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Subject Re: select vs. threads vs. fork
Date Mon, 19 Apr 1999 19:46:00 GMT
In a message dated 99-04-19 18:19:50 EDT, Dean Gaudet writes

> Both camps have compelling stories on both sides of that argument (you
>  have to start arguing microarchitectural details about caches, registers,
>  and how the compiler interacts).  But the threads camp wins the "ease of
>  implementation" argument in my books.
>  Dean

One element that has been missing from the discussion is simply 
the extent to which either approach allocates memory ( or not ).

One fellow asked earlier 'why does the select model always run faster?'.

One of the big reasons is that most 'select' based servers use a lot
of static buffers and they don't start 'malloc'ing their brains out when
a GET request shows up.

MATHOPD, for example, pre-allocates everything before it drops into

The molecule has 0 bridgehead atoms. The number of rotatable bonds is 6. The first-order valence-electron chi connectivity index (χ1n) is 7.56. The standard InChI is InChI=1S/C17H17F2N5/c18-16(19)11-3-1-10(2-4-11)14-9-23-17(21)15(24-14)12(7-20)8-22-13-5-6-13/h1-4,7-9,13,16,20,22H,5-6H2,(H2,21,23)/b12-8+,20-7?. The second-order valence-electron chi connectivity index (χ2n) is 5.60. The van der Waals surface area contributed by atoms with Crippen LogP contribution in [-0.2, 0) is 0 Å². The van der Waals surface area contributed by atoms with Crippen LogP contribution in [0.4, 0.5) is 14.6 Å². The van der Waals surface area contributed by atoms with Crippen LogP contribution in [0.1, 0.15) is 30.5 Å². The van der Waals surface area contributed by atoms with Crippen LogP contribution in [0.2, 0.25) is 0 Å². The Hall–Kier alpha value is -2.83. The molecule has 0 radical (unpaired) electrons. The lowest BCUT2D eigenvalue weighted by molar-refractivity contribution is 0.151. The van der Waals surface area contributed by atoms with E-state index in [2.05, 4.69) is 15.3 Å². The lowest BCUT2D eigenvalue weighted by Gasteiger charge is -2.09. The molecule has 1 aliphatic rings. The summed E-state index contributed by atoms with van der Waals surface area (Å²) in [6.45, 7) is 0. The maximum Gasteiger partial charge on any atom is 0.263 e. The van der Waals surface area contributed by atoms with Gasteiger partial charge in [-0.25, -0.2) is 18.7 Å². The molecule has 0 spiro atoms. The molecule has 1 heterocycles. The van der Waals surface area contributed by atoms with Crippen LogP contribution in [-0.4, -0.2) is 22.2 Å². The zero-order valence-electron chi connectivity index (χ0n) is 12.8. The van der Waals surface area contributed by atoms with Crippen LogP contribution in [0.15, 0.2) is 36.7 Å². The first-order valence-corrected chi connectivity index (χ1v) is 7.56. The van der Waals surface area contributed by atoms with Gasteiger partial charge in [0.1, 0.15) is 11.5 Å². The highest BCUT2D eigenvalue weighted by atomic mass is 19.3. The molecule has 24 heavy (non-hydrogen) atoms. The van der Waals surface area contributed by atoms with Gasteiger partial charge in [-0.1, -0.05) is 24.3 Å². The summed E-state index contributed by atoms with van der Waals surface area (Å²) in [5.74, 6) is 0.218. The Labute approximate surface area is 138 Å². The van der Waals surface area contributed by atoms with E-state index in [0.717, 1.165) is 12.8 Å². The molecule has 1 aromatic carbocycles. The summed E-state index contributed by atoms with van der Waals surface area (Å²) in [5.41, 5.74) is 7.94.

the 'select()' loop(s) and this is one of the reasons it runs like lightning.

malloc() and free() are two of the most expensive calls you can make
( and yes... they block at kernel's discretion like open() and read() ).

If you take ANY server ( select model or multi thread/process ) and you
cut down on the number of dynamic memory allocations made while 
servicing a request it's amazing how much faster it gets for that reason 

Is there a good code base out there which is, in fact, multi thread/process
based but does everything it can to avoid mallocing/freeing its brains out?

In looking at many different servers... it seems that those who choose
the multi-thread/process model don't think they have to worry about
allocating memory all over the place while the select-based servers are always
very careful about it. 

My 2 cents worth.

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